Ochs was one of the people that inspired other songwriters (most notably Dylan), as well as his listeners. He had a very journalistic style, and wrote with wit and intelligence - I think you'd appreciate his work.
Cx

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Chris Dawson

Fri 8th May 2009 16:46

Hi there,
Not seen you on here for a while - been busy?
Thanks for your comments on 'Muse...', glad you liked it.
Cx

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Chris Dawson

Thu 29th Jan 2009 01:23

Gratuitous - being without apparent reason, cause, or justification - the use of the worked 'fucked' in this context strikes you as gratuitous? - I think the reason I used that word is very apparent, and easily justifiable - if only on the basis that I'm reporting speech here. I'd be interested to hear what word you'd replace 'fucked' with that would have the same impact?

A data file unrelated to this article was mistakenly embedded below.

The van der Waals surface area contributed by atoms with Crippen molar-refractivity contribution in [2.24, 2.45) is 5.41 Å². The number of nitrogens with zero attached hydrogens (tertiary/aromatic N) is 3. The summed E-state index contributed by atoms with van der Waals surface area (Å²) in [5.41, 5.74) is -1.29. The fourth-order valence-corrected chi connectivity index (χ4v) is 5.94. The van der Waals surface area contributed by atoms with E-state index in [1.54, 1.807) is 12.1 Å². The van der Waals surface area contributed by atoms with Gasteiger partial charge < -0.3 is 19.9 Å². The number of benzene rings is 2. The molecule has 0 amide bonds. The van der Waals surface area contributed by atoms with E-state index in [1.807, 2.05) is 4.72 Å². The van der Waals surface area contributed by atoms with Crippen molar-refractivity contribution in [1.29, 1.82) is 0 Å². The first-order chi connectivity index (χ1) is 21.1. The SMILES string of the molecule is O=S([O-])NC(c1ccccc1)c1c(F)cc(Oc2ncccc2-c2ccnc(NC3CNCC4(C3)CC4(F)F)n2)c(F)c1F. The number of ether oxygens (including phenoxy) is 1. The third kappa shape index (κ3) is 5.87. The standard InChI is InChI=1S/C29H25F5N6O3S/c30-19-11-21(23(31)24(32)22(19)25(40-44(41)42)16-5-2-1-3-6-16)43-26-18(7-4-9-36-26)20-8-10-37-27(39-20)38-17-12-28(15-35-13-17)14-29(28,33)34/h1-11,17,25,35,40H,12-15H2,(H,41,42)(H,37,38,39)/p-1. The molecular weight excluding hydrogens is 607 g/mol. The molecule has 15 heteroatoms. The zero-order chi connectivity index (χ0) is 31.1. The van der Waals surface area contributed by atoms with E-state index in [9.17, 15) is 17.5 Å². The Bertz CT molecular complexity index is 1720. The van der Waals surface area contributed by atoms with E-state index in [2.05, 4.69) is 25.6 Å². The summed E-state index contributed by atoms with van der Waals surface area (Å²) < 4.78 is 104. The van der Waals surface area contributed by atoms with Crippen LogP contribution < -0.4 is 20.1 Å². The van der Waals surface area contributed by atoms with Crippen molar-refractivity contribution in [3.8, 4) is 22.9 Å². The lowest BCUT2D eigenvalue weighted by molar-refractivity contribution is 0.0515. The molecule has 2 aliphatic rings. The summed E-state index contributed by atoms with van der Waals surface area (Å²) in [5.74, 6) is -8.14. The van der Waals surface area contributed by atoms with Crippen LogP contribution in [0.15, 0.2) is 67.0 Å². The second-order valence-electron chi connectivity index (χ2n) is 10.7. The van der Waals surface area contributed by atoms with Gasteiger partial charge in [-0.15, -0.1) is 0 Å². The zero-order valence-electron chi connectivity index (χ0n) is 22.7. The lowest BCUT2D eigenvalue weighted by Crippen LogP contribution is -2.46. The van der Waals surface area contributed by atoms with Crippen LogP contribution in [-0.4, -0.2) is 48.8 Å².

Under what set of circumstances would you deem it permissable to use fucked?
It's a good, old, Anglo-Saxon word - don't be afraid of it!
Cx

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Chris Dawson

Wed 28th Jan 2009 12:54

Thank-you for your comments about 'Confetti' - I think weddings, in general, have a tendency to be cliché-ed - but, perhaps, those that are imagined in particular!
Your work is interesting - people are on here for all sorts of different reasons, and I don't know whether you're on here hoping to be told that your work is wonderful, or for serious feedback, so I hope you don't mind if I offer a criticism or two?